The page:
Existential Psychologist Rollo May on Freedom and the Significance of the Pause

One of Antoine de Saint-Exupéry’s original watercolors for The Little Prince “Freedom is the capacity to pause in the face of stimuli from many directions at once and, in this pause, to throw one’s weight toward this response rather than that one.” BY MARIA POPOVA “Everything can be taken from a man,” the great Austrian psychiatrist and Holocaust survivor Viktor Frankl wrote in his timeless treatise on the human search for meaning, “but one thing: the last of the human freedoms — to choose one’s attitude in any given set of circumstances, to choose one’s own way.” A generation later, James Baldwin examined how we imprison ourselves and … Continue reading Existential Psychologist Rollo May on Freedom and the Significance of the Pause

The Meaning of “I Love You”: Robert Browning on Protecting the Sincerity of Sentiment from Desecration by Misuse

Robert Browning “People would hardly ever tell falsehoods about a matter, if they had been let tell truth in the beginning.” BY MARIA POPOVA Just as we have drained the word friend of meaning by misuse and overuse, we are constantly abrading the integrity of the word love with insincerity of sentiment. Adrienne Rich wrote that in any honorable relationship, we earn the right to use the word love through “a process, delicate, violent, often terrifying to both persons involved, a process of refining the truths they can tell each other.” But what happens when the snake bites its own tail and the very truthfulness which this process presupposes … Continue reading The Meaning of “I Love You”: Robert Browning on Protecting the Sincerity of Sentiment from Desecration by Misuse

The Courage to Be Yourself: E.E. Cummings on Art, Life, and Being Unafraid to Feel

Page from Enormous Smallness by Matthew Burgess “To be nobody-but-yourself — in a world which is doing its best, night and day, to make you everybody else — means to fight the hardest battle which any human being can fight.” BY MARIA POPOVA “No one can build you the bridge on which you, and only you, must cross the river of life,”wrote the thirty-year-old Nietzsche. “The true and durable path into and through experience,” Nobel-winning poet Seamus Heaney counseled the young more than a century later in his magnificent commencement address, “involves being true … to your own solitude, true to your own secret knowledge.” Every generation … Continue reading The Courage to Be Yourself: E.E. Cummings on Art, Life, and Being Unafraid to Feel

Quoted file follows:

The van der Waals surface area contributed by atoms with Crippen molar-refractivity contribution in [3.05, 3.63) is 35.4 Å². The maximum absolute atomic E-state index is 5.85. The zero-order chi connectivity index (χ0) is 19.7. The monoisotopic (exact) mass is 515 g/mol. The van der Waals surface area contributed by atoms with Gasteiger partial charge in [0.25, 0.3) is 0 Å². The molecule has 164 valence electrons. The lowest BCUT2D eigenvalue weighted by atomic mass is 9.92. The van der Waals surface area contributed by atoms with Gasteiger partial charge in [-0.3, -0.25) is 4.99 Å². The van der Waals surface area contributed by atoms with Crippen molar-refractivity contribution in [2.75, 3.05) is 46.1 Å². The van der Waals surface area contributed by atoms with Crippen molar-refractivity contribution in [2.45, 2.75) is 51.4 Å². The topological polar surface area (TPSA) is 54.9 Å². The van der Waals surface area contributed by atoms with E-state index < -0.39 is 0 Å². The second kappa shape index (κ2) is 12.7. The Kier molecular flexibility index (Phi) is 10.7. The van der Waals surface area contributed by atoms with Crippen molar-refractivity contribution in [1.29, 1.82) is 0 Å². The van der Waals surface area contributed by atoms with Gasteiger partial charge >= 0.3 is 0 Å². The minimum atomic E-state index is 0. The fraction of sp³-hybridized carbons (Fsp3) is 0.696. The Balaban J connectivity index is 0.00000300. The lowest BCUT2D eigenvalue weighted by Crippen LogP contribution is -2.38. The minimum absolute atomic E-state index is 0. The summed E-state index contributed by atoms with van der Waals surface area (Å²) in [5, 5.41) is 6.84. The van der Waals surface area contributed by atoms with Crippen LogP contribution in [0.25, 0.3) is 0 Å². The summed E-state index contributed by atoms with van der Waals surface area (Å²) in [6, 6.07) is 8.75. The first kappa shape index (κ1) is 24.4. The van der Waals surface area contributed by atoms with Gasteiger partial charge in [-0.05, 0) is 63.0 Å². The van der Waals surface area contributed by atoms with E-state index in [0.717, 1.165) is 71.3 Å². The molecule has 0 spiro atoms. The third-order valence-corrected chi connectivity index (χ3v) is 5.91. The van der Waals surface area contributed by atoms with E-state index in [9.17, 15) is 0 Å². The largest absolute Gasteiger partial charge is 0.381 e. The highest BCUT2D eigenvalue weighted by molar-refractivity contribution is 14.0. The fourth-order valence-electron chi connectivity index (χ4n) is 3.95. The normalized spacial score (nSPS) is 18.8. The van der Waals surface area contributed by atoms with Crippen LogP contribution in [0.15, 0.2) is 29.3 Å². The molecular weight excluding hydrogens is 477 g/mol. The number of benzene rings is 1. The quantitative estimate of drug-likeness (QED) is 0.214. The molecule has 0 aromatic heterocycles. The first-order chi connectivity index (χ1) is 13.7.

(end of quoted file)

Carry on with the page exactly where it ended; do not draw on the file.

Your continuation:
Caitlin Moran on Fighting the Cowardice of Cynicism

Illustration by Maurice Sendak from Open House for Butterflies by Ruth Krauss “When cynicism becomes the default language, playfulness and invention become impossible. Cynicism scours through a culture like bleach, wiping out millions of small, seedling ideas.” BY MARIA POPOVA “There is nothing quite so tragic as a young cynic, because it means the person has gone from knowing nothing to believing nothing,” Maya Angelou wrote in contemplating courage in the face of evil. In the decades since, cynicism has become a cultural currency as deadly as blood diamonds, as vacant of integrity and long-term payoff as Enron. Over the years, I have written about, spoken … Continue reading Caitlin Moran on Fighting the Cowardice of Cynicism

The Search for a New Humility: Václav Havel on Reclaiming Our Human Interconnectedness in a Globalized Yet Divided World

Illustration from Alice and Martin Provensen’s vintage adaptation of Homer’s Iliad and Odyssey “Our respect for other people… can only grow from a humble respect for the cosmic order and from an awareness that we are a part of it… and that nothing of what we do is lost, but rather becomes part of the eternal memory of being.” BY MARIA POPOVA In his clever 1958 allegory I, Pencil, the libertarian writer Leonard Read used the complex chain of resources and competences involved in the production of a single pencil to illustrate the vital web of interdependencies — economic as well as ethical — undergirding … Continue reading The Search for a New Humility: Václav Havel on Reclaiming Our Human Interconnectedness in a Globalized Yet Divided World

Readers of the world unite

Reading in a tea shop in Istanbul. Photo by Louis Grandadam/Getty How markets, Marx, and provincial elites created world literature to fight both empire and nationalism by Martin Puchner holds the Byron and Anita Wien Chair in drama and in English and comparative literature at Harvard University. As general editor of the Norton Anthology of World Literature, he has brought 4000 years of literature to students across the globe. His latest book is The Written World: The Power of Stories to Shape People, History, and Civilization (Random House, 2017). On the afternoon of 31 January 1827, a new vision of literature was born. On that … Continue reading Readers of the world unite

Elizabeth Barrett Browning on the Dangerous Myth of the Suffering Artist and What Makes Life Worth Living

Elizabeth Barrett Browning A beautiful clarion call for making creative work “the filling joy of your life” no matter how difficult the cards you’ve been dealt. BY MARIA POPOVA Elizabeth Barrett Browning (March 6, 1806–June 29, 1861) surmounted an uncommon share of adversity to become one of the most influential writers of the past two centuries, a guiding spirit to such varied pioneers as poet Emily Dickinson and astronomer Maria Mitchell. Since her girlhood, Barrett was bedeviled by intense spinal headaches and muscle pain that would plague her for the remaining four decades of her life, now believed to have been hypokalemic periodic paralysis … Continue reading Elizabeth Barrett Browning on the Dangerous Myth of the Suffering Artist and What Makes Life Worth Living